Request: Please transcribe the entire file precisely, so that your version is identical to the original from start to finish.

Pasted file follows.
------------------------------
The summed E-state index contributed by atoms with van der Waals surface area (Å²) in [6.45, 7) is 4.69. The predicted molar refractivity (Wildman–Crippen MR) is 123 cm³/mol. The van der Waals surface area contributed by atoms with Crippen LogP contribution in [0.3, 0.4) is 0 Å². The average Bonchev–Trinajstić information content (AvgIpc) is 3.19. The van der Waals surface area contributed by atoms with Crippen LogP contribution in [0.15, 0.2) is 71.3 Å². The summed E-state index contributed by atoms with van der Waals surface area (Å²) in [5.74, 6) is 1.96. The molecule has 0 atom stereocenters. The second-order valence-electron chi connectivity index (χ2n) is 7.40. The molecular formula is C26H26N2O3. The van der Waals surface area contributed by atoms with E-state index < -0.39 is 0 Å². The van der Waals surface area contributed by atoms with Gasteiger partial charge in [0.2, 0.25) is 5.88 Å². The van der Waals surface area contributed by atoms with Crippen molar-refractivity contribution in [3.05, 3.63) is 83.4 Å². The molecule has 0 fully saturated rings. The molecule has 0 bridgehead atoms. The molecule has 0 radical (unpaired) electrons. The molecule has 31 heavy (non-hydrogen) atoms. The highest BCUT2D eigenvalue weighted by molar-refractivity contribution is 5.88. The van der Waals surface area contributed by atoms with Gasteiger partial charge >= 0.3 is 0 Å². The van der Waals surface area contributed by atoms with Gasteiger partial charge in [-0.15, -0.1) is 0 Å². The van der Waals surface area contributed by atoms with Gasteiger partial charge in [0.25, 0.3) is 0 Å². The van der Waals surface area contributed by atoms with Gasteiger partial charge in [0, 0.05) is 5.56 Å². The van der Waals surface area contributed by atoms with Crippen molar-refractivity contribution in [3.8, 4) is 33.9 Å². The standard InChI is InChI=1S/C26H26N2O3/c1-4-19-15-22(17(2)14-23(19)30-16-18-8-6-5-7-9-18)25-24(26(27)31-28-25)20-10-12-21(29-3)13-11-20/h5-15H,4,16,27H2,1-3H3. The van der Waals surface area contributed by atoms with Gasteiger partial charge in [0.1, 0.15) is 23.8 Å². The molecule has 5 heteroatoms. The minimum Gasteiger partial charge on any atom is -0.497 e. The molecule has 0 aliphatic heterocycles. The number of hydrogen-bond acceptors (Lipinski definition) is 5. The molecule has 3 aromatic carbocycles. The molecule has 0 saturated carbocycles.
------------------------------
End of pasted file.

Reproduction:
The summed E-state index contributed by atoms with van der Waals surface area (Å²) in [6.45, 7) is 4.69. The predicted molar refractivity (Wildman–Crippen MR) is 123 cm³/mol. The van der Waals surface area contributed by atoms with Crippen LogP contribution in [0.3, 0.4) is 0 Å². The average Bonchev–Trinajstić information content (AvgIpc) is 3.19. The van der Waals surface area contributed by atoms with Crippen LogP contribution in [0.15, 0.2) is 71.3 Å². The summed E-state index contributed by atoms with van der Waals surface area (Å²) in [5.74, 6) is 1.96. The molecule has 0 atom stereocenters. The second-order valence-electron chi connectivity index (χ2n) is 7.40. The molecular formula is C26H26N2O3. The van der Waals surface area contributed by atoms with E-state index < -0.39 is 0 Å². The van der Waals surface area contributed by atoms with Gasteiger partial charge in [0.2, 0.25) is 5.88 Å². The van der Waals surface area contributed by atoms with Crippen molar-refractivity contribution in [3.05, 3.63) is 83.4 Å². The molecule has 0 fully saturated rings. The molecule has 0 bridgehead atoms. The molecule has 0 radical (unpaired) electrons. The molecule has 31 heavy (non-hydrogen) atoms. The highest BCUT2D eigenvalue weighted by molar-refractivity contribution is 5.88. The van der Waals surface area contributed by atoms with Gasteiger partial charge >= 0.3 is 0 Å². The van der Waals surface area contributed by atoms with Gasteiger partial charge in [-0.15, -0.1) is 0 Å². The van der Waals surface area contributed by atoms with Gasteiger partial charge in [0.25, 0.3) is 0 Å². The van der Waals surface area contributed by atoms with Gasteiger partial charge in [0, 0.05) is 5.56 Å². The van der Waals surface area contributed by atoms with Crippen molar-refractivity contribution in [3.8, 4) is 33.9 Å². The standard InChI is InChI=1S/C26H26N2O3/c1-4-19-15-22(17(2)14-23(19)30-16-18-8-6-5-7-9-18)25-24(26(27)31-28-25)20-10-12-21(29-3)13-11-20/h5-15H,4,16,27H2,1-3H3. The van der Waals surface area contributed by atoms with Gasteiger partial charge in [0.1, 0.15) is 23.8 Å². The molecule has 5 heteroatoms. The minimum Gasteiger partial charge on any atom is -0.497 e. The molecule has 0 aliphatic heterocycles. The number of hydrogen-bond acceptors (Lipinski definition) is 5. The molecule has 3 aromatic carbocycles. The molecule has 0 saturated carbocycles.